Parenting as a Team
6 tips and tricks for sharing the parenting load with your partner
When a child is born, a parent too is born. Though there are some innate parenting instincts that kick in, there is still a learning curve – especially when it comes to evolving your relationship with your partner. Often times we tend to only focus on the new addition to the family, rather than remembering that everything is new – including our relationship with our partner. Setting a strong foundation of mutual respect and understanding, and aligning on expectations ahead of time as much as possible can help you both navigate all the change that's taking place – not only for your child but for your relationship as well. We believe families function best when they have the right tools and resources to play as a team, so we're sharing some words of wisdom below.
Of course, nothing can truly be a "one size fits all" solution as every family and relationship is different, but we're hoping these six things will help you navigate this new territory when parenting together:
1) Seek to Understand
The truth is you will never 100% know how the other person feels, but you can try to sympathize. Once you somewhat get how your partner feels and/or the why behind how they act, you can not only help better, but begin to anticipate their needs. Talking about working together as a team is necessary, but is not always successful in driving the point home, especially if there is already tension. Here’s a few resources to help you get started:
- Fair Play by Eve Rodsky – In addition to her bestselling book, Eve has even developed an interactive card game that helps couples have productive conversations on how to share household responsibilities
- Couples Counseling for Parents – provides thought probing content for families
- How Not to Hate your Husband after Kids by Jancee Dunn – a provocative title, but a highly regarded resource for navigating the new parent phase with your partner
2) Celebrate Often
Even the small things! Whether you made it out the door with five minutes to spare or got all of the kids down at the same time, make sure you acknowledge those feats. Parenting is no joke. Try high fiving after you make it through a task. This not only boosts morale in a mental sense, but the physical touch and connection boosts mood as well. An after dinner drink before bed or a morning cup of coffee are also wonderful ways to celebrate together, if even for just five minutes.
3) Verbalize Gratefulness
Did your partner empty the diaper pail or prep the next round of bottles? Say thank you. This can be via text message or a brief mention over dinner. By acknowledging their actions, you are saying “I see you and I appreciate you.” Sure you’re both parenting, so one could argue that you don’t need to say thank you for something they “should do anyway”; however, that is the wrong attitude. Beginning with a poor state of mind will rarely result in a positive teammate experience. If you find this mindset occurring, go back to point one and seek to understand or at least meet them on neutral ground. Bonus: thank your partner in front of others too, especially your kids. You see this in sports when the MVP mentions the other players, as they were integral to their success.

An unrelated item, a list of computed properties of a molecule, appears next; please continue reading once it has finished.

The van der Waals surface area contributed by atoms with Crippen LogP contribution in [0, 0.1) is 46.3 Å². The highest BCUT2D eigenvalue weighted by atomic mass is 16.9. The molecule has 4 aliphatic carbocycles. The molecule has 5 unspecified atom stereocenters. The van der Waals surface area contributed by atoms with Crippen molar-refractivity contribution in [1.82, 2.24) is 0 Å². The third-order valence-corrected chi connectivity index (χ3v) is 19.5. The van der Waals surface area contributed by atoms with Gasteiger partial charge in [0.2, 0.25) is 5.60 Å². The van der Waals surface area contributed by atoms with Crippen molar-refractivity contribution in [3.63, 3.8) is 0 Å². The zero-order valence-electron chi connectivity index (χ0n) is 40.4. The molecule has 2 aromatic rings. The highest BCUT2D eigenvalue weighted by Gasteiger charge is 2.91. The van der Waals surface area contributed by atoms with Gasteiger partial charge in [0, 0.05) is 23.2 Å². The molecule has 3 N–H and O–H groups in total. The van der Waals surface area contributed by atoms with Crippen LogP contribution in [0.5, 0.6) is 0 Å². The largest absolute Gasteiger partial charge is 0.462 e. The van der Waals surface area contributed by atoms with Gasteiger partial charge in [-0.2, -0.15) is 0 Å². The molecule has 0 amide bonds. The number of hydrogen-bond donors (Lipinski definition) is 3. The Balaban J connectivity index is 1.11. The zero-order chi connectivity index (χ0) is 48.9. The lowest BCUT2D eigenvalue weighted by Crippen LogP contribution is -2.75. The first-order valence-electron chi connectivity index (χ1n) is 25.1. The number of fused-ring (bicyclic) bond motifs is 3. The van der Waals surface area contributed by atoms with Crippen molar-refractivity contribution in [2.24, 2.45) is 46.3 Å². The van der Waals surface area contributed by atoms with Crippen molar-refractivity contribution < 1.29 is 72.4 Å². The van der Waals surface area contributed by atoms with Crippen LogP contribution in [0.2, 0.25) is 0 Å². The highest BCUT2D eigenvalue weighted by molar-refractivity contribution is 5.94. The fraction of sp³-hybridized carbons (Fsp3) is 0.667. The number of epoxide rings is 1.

4) Communicate Clearly
There will always be instances of misunderstanding; but, there are ways to ease the tension and lessen those issues. Plan a weekly family meeting to go over what the upcoming day(s) hold. This is where Hearth Display is useful as it lays out everything for everyone, since the entire family has access to it. This lets everyone in on what is scheduled and often avoids the “I already told you” scenario. We know that some tasks need to be assigned, like who needs to pick up who from school (use Hearth’s Task Manager for this!). Sure – there might be some days where someone “does more” than the other; however, it should even out in the long run so that both partners feel the distribution is equitable and fair. If it doesn’t, we suggest going back to the first step of seeking to understand, and using the Fair Play card deck to create a healthy environment to have a productive conversation together as a team.
5) Schedule Breaks
Do you ever truly get a break from parenting? No, but you can help each other do just that. Whether it is taking turns watching the kids while the other has night out with friends or is as simple as taking an uninterrupted nap on a Sunday afternoon, make time for these things. They will likely result in happier parents, which bolsters a better attitude, making parenting a * little * bit easier. You’re not “asking for permission” to do these things, rather leaning on each other for a little adult time. Don’t skip this step!
6) Accept Help
Know that you don't need to do it alone. We live in a society that often prides itself on how much we can do ourselves; this is why moms often get called super heroes instead of us actually providing support. However, you don’t have to do it all, nor should you. When someone asks to bring you dinner, accept it. If you need help on a certain evening, ask for some relief from someone outside your immediate family. If you don’t have any family or close friends around, the internet has made it very easy to connect with people near you. Use it to your advantage – and use Hearth's tools to help distribute tasks evenly across the family.
Good luck parenting, Hearth fam. It is one of the toughest, yet most rewarding out there. You’ve got this! If you liked this post, you’d probably also enjoy our articles on Balancing Life as the Original Family Planner and Using a Family Planner to Lighten the Load.
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